By Zhang Yi, Alan Du and Hu Xia King & Wood Mallesons’ Securities Group Shanghai Office

In the April, 2012, it was reported by various media sources that the National Development Reform Commission (NDRC) had issued certain policies requiring that an RMB fund (the “FIE GP Fund”) with a foreign invested enterprise (FIE) acting as the general partner (the “FIE GP“) and domestic investors (exclusive of FIEs established in China) acting as limited partners be regarded as a foreign investor. Being defined as a foreign investor means that the portfolio investments of such a FIE GP Fund shall be subject to foreign investment approvals, which are read by the public as referring to approvals from the Ministry of Commerce or its local counterparts(MOFCOM).
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By: Yi Zhang,  King & Wood’s  Securities & Capital Markets Group 

Introduction

Legislative research on industrial investment funds started in early 2000. Since the official administrative regulations regarding such funds have not yet been publicly released, the government has been concurrently implementing pilot projects and draft administrative regulations on the subject.

During the pilot period, the National Development and Reform Commission (NDRC) drafted the Administrative Regulations on Industrial Investment Funds, later changing the name to the Administrative Regulations on Private Equity Funds in order to make them applicable to the entire private equity fund industry.


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By John Lo, Partner, Corporate, King & Wood–Hong Kong

Nurturing the growth of a science and technology focused sector became a significant part of the government policies of the first post-1997 administration. Under the guidance of the late Professor Tien Chang-lin, former chancellor of University of California, Berkeley, the government issued a technology blueprint for Hong Kong shortly after the changeover, which led to a new period of innovation and growth in the tech sector.


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By John Lo, Partner, Corporate, King & Wood–Hong Kong

To a large extent, angel investment in Hong Kong has so far revolved around individual investors rather than institutions. It is useful to examine local angel financing activities by looking at the angel profiles.To date, no systematic research has been conducted regarding the number or makeup of business angels in Hong Kong. General observations indicate that the following groups, not in any order, have been spearheading the efforts: (a) former VC practitioners; (b) individuals who have made money from entrepreneurial activities or as angels; (c) second generation of the leading business families; (d) professionals such as lawyers, doctors and accountants; (e) tech executives and professionals; (f) well-to-do manufacturers who made their initial fortunes with investments in China; and (g) returnees or overseas Chinese with exposure to angel investment elsewhere.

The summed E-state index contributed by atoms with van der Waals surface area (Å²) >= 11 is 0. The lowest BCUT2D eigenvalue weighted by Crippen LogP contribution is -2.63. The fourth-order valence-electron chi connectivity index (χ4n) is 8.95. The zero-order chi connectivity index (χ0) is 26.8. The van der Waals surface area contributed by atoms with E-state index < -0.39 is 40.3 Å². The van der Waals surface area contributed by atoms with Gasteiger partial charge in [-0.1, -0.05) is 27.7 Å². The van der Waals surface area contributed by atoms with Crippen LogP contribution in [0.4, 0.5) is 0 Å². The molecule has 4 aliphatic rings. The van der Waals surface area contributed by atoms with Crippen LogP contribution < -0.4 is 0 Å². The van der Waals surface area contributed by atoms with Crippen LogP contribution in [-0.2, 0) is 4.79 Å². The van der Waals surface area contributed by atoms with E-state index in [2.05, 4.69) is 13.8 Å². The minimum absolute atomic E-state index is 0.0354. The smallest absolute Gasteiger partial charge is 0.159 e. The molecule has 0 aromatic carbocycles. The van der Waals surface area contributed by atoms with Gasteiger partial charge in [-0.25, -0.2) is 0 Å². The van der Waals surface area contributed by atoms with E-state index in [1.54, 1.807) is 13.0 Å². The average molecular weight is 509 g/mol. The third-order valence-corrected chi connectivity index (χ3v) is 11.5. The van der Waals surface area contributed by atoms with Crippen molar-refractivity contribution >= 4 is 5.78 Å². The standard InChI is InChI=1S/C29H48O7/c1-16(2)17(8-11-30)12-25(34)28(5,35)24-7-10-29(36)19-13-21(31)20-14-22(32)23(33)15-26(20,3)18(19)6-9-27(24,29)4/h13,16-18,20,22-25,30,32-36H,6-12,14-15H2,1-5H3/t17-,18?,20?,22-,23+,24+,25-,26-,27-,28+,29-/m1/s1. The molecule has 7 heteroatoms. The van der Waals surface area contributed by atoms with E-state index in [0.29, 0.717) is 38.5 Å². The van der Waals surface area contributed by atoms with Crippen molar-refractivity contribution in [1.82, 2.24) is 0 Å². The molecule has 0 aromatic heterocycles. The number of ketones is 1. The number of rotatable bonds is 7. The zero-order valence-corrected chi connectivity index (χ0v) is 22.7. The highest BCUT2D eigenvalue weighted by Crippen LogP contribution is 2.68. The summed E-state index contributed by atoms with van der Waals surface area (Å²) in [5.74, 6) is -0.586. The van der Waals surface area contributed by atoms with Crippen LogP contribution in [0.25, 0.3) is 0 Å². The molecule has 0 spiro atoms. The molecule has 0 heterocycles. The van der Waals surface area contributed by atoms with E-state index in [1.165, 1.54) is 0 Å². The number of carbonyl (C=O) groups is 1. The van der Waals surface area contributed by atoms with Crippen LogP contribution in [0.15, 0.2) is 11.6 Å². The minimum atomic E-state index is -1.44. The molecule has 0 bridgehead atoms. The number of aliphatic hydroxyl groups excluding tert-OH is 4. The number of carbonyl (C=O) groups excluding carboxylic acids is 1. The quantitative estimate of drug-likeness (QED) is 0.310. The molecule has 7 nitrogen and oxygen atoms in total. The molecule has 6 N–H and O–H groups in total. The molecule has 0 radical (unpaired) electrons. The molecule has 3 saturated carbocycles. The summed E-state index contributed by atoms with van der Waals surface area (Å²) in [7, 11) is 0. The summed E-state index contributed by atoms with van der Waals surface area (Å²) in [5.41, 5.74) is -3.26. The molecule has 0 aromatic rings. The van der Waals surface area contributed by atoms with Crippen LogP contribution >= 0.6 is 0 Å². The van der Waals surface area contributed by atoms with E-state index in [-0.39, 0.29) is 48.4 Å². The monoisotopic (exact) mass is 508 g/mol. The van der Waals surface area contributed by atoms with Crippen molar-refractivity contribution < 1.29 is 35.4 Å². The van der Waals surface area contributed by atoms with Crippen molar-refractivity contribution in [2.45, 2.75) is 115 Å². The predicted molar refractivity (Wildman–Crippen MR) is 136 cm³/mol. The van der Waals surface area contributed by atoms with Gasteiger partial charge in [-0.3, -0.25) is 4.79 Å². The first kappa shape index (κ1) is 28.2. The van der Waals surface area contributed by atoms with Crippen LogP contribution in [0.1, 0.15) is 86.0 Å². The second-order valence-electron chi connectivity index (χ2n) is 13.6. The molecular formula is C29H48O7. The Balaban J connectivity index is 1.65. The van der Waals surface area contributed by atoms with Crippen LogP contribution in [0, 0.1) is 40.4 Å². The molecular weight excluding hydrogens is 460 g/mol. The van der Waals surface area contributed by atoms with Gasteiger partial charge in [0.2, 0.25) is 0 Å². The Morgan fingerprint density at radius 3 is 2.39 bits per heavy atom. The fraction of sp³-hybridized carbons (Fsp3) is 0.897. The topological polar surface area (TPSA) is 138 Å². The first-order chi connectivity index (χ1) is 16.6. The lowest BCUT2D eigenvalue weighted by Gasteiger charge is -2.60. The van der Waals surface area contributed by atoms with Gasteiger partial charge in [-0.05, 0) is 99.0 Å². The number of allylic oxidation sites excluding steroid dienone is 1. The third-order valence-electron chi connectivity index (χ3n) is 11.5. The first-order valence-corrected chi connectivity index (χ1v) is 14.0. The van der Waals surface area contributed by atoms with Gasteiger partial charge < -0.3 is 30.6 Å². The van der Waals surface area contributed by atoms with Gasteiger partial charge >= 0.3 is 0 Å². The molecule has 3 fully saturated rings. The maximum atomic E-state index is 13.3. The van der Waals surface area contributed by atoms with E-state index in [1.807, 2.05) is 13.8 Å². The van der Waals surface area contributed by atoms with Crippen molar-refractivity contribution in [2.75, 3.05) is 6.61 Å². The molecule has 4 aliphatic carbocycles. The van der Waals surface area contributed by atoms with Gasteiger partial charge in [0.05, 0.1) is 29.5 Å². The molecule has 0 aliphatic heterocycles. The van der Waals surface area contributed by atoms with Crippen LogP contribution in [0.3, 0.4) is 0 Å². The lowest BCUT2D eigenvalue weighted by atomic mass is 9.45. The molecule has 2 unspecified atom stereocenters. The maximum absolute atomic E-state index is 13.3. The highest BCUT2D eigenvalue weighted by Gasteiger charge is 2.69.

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By John Lo, Partner, Corporate, King & Wood–Hong Kong

Hong Kong has perhaps one of the most heterogeneous and interesting mix of startups in the world in terms of founder makeup, location of operational base and target markets.  Founders of a Hong Kong startup, for example, could be made up of individuals from a wide variety of personal backgrounds, including locals, returnees mostly from North America, foreign expats, and PRC residents and returnees, especially those hailing from the Pearl River Delta. While a “Hong Kong startup” may be taken to mean the use of a Hong Kong incorporated operating or holding company, depending on the background or special strength of its founders, its actual seat of management or key operational base could be in Hong Kong, in China, or sometimes even the U.S. The initial targeted market of startups could also vary widely from the local market, to China, Southeast Asian region or other overseas markets.
 


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By Xu Ping & Mark Schaub   King & Wood’s Foreign Direct Investment Practice

China’s Ministry of Commerce (MOFCOM) has recently issued a number of notices delegating approval competency to lower governmental levels. This delegation of approval competency to local authorities will greatly accelerate the approval process for foreign invested projects. Two prominent areas in this general policy of devolution are delegation of approval authority over (i) foreign invested holding companies and (ii) foreign invested venture capital enterprises (“FIVCEs”) as well as foreign invested venture capital management enterprises (“FIVCE Management Firm”).


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